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Regulation and Compliance > Federal Regulation

EBSA Issues Final Domestic Relations Order Rule

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An arm of the U.S. Labor Department has completed work on a regulation that will affect payment of pension benefits to alternate payees.

The Employee Benefits Security Administration has published a final rule on the “time and order of issuance of domestic relations orders” today in the Federal Register.

The final rule, which will take effect Aug. 9, is a version of an interim final rule published on March 7, 2007, which was adopted to implement a QDRO provision in the Pension Protection Act of 2006.

The Employee Retirement Income Security Act normally prohibits creditors from getting at a pension plan participant’s plan benefits or assets.

In 1986, Congress added a section to the Internal Revenue Code, Section 414(p), that lets benefits to be assigned to an alternate payee through a QDRO, officials write in a preamble to the new final regulations.

Alternate payees could include a participant’s spouse, former spouse, child, or other dependent.

In the PPA QDRO provisions, Congress told the Labor secretary to make it a clear that a domestic relations order can meet the QDRO requirements no matter what time it was issued, and no matter whether it is issued after, or revises, another domestic relations order.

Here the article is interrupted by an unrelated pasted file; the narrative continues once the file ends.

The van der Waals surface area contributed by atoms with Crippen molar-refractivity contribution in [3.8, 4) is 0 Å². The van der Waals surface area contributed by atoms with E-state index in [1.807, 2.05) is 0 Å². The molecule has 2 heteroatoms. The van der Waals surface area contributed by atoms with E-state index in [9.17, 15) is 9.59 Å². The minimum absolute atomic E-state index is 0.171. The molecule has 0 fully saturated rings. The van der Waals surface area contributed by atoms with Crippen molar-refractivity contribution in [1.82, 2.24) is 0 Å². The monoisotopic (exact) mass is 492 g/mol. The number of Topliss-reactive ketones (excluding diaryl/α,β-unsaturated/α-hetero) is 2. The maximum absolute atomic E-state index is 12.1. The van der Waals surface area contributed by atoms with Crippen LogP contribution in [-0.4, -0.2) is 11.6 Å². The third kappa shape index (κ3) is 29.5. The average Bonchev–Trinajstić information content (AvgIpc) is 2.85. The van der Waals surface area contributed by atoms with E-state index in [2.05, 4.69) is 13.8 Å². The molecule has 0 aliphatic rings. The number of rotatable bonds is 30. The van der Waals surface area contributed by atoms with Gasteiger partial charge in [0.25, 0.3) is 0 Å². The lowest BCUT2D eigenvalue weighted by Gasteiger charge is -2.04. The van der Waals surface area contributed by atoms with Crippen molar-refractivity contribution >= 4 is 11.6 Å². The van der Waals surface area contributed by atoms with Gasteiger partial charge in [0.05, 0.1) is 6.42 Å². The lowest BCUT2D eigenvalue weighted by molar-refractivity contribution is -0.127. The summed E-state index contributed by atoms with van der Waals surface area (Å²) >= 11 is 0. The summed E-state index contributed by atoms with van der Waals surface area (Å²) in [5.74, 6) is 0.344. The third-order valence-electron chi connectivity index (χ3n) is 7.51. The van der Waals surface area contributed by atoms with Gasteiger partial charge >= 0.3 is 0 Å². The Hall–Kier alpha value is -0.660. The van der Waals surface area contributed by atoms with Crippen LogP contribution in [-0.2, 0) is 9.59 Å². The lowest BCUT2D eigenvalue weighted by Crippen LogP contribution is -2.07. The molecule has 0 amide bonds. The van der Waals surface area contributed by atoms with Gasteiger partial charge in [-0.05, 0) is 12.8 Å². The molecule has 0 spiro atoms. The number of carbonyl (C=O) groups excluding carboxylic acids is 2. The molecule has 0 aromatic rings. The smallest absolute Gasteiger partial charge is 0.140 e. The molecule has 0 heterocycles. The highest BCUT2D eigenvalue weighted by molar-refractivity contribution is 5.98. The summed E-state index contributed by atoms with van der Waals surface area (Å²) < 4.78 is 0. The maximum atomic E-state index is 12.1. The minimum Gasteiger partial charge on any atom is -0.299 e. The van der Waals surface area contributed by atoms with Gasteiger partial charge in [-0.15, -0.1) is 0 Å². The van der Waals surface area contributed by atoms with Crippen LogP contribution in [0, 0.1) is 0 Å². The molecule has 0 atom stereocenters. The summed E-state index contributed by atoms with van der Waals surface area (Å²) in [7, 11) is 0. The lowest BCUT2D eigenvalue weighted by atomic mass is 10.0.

In March 2007. EBSA published the interimal final rule along with several exampls showing how the rule might work. The department received 24 comments, and most were favorable, officials write.

Some commenters asked for more examples, but EBSA officials worry that adding too many examples might lead the public to interpret the QDRO timing rules too narrowly, officials write.

Some commenters were concerned that one example included with the interim rule “could be interpreted as requiring a plan fiduciary to reject a posthumous order if the plan fiduciary was not given notice of that order before the death of the participant,” officials write. “The department does not agree with that interpretation of the example.”

The example “was intended to clarify that a domestic relations order will not fail to be a QDRO solely because it is issued after the death of a participant,” officials write. “The example dealt solely with the timing issue and its conclusion does not depend on the plan’s receipt of predeath notification of the domestic relations order.”


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